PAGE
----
This week we take a look at Land Rover’s redesigned 2020 Range Rover Evoque. In the second-generation version of the Evoque, the folks at Rover went a little more mainstream with the exterior looks, although it is still unique. They made the wheelbase just a little longer, but Evoque still features large tires and wheels, and a very sloping roof.
I find the Evoque exterior to be very attractive with its floating roof, 21” wheels, and large dual exhaust. Notice the very short overhangs in the front and rear, with the meaty tires and wheels set out to the corners of the compact SUV. The front headlights and rear taillights are slimmer than other Rover models, but it still has the Rover grill and rear spoiler.
Rovers have a reputation for having the best all-wheel drive system in the industry, and they are known for stunning interiors with great attention to detail. Such is the case with the 2020 Evoque. My tester is one of the upper line trim levels called the First Edition.
So, would you buy a vehicle just for its door handles? You might when you see how these work. When you hit the unlock button, the handles slide out. Not only are there aerodynamic benefits to this, but you can tell at a glance if the vehicle is locked.
Under the hood of my review vehicle sits a 2-liter turbocharged 4-cylinder gas engine that is hooked to a 9-speed automatic with shift paddles. Together they put out 246-horses, but a respectable 269-pound feet of torque.
Trim levels start with the base Evoque that comes as an S, or SE. Then you move up to the R-Dynamic that comes as an SE, or what you see here, the First Edition model that comes fully loaded and in three unique colors. I was not sure if I liked this color or not, but after a week, it had really grown on me.
When you pull on the cool door handle, you open the door up to a luxurious interior that really gets your attention. The seats are inviting, the steering wheel is among the prettiest I’ve ever seen, even the door panels look great. Everything you touch is soft and flows, and it has a clean, organized look.
When you push the start button, a 12.3” High-Definition Interactive Driver Display comes to life right in front of you. It is extremely configurable in the actual layout of the display and I chose a map in the middle, but there are a lot of settings you can change. It even displays the speed limit for you on a color head-up display.
All this is operated from a round button on the left side of the steering wheel. What’s cool about that is the large button changes appearance as you scroll around the driver display. I can’t say I’ve ever seen that except in the Range Rover Velar, which I reviewed last year.
Evoque has a nice center console with an electronic shifter. There is a button for park, you go forward for reverse, and pull the shifter back for drive.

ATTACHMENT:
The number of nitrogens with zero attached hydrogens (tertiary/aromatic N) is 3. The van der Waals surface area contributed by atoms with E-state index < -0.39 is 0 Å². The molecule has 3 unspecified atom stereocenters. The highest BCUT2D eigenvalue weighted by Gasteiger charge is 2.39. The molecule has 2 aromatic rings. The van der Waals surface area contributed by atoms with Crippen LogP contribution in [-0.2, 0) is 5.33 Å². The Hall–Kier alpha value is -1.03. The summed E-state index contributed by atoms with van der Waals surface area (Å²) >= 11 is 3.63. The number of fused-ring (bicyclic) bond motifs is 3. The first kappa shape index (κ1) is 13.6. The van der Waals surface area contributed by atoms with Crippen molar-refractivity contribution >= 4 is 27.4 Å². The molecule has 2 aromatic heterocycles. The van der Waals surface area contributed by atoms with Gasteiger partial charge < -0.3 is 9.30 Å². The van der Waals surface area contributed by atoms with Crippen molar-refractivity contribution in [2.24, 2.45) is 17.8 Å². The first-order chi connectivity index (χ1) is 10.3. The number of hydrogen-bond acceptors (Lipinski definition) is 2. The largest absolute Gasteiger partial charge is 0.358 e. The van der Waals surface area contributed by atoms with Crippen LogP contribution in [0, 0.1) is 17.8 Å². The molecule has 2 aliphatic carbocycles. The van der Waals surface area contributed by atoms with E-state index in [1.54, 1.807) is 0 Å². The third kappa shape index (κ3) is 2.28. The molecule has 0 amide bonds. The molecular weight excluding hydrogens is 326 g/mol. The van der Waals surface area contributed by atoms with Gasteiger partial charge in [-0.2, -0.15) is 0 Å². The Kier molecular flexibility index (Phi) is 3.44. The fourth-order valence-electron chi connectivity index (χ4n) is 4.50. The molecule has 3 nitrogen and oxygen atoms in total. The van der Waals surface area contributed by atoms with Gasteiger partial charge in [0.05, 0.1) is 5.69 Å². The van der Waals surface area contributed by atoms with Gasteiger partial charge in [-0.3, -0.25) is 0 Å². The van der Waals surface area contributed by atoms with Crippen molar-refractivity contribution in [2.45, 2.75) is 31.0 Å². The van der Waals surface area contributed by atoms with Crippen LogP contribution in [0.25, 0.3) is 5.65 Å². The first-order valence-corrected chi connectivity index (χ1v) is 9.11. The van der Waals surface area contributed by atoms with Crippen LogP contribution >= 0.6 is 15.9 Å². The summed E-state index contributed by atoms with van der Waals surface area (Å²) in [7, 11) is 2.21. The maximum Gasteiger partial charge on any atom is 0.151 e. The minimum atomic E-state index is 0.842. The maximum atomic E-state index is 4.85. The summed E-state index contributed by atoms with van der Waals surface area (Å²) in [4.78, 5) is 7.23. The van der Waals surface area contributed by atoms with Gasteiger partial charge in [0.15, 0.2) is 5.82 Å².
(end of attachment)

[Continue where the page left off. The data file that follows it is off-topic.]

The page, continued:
As you look up, you see not one, but two 10” touchscreens. The bottom screen allows you to focus on climate settings, your heated seats, the vehicle itself, and your vehicle settings. This is as vivid a touchscreen as I’ve ever seen.
Under the vehicle tab on the lower screen is the heart of the all-wheel system. You can change the system settings from Eco, Comfort, Grass Gravel and Snow, Mud, Sand or my favorite, Dynamic. As you change the drive modes, the picture also changes.
The upper screen, which you can adjust in case of glare, is used for navigation, your media choices, and Bluetooth. Everything is easy to operate after a little practice, but at times it is slow to react.
Back seat room is fairly limited for legroom, and it has 40/20/40 back seats. Cargo area is about average, and as usual with Rovers, the second row seat does not fold completely flat, something they really need to work on.
Just a couple of warnings. If you are tall, this vehicle may not work for you. I’ve hit my head a couple of times getting in. The other issue is what I consider to be an unusually small rear window. It looks good, but limits your vision versus some other SUVs.
Notable standard features include power tailgate, a fixed panoramic moon roof, rearview camera, blind spot monitoring, lane keep assist, emergency braking, park assist, heated steering wheel, and adaptive cruise control. Apple CarPlay and Android Auto come standard, and you get a very nice Meridian sound system.
Fuel Economy and What You’ll Pay
Fuel economy is good at 20 city and 27 highway, for a combined 23. MSRP is $57,845 as my tester is equipped, but the base S model starts at $42,650.
The Evoque drives great, handles great, but there is a little bit of a turbo lag - it’s tolerable and thankfully you can turn off the Auto Start/Stop system.There is a lot to love about the 2020 Evoque First Edition, and it is extremely capable both on and off the pavement.
2020 Range Rover Evoque First Edition
- What I liked most: The interior quality and the door handles!
- What I would change: I’d like to see more horsepower and responsiveness.
- MSRP: Base price $57,845 and since everything is standard, MSRP is $57,845.
- Fuel Economy: 20 City/27 Highway, 23 combined.
- Fuel Tank: 17.9 gallons with filler on the passenger side.
- Dimensions: 172.1” long/78.6” wide/64.9” high.
- Weight: 3935 pounds.
- Trailer Towing: 3968 pounds.
- Miles When Tested: 1200 miles.
- Official Color: Nolita Grey.
- Spare tire: Full-sized spare tire and wheel.
- Final Assembly Point: Halewood, United Kingdom.
- 2020 Evoque in a few words: Unique design, great interior, a superior compact luxury SUV.
- Warranty: 4-year/50,000 mile bumper-to-bumper with roadside assistance.
- Manufacturers website: www.LandRoverUSA.com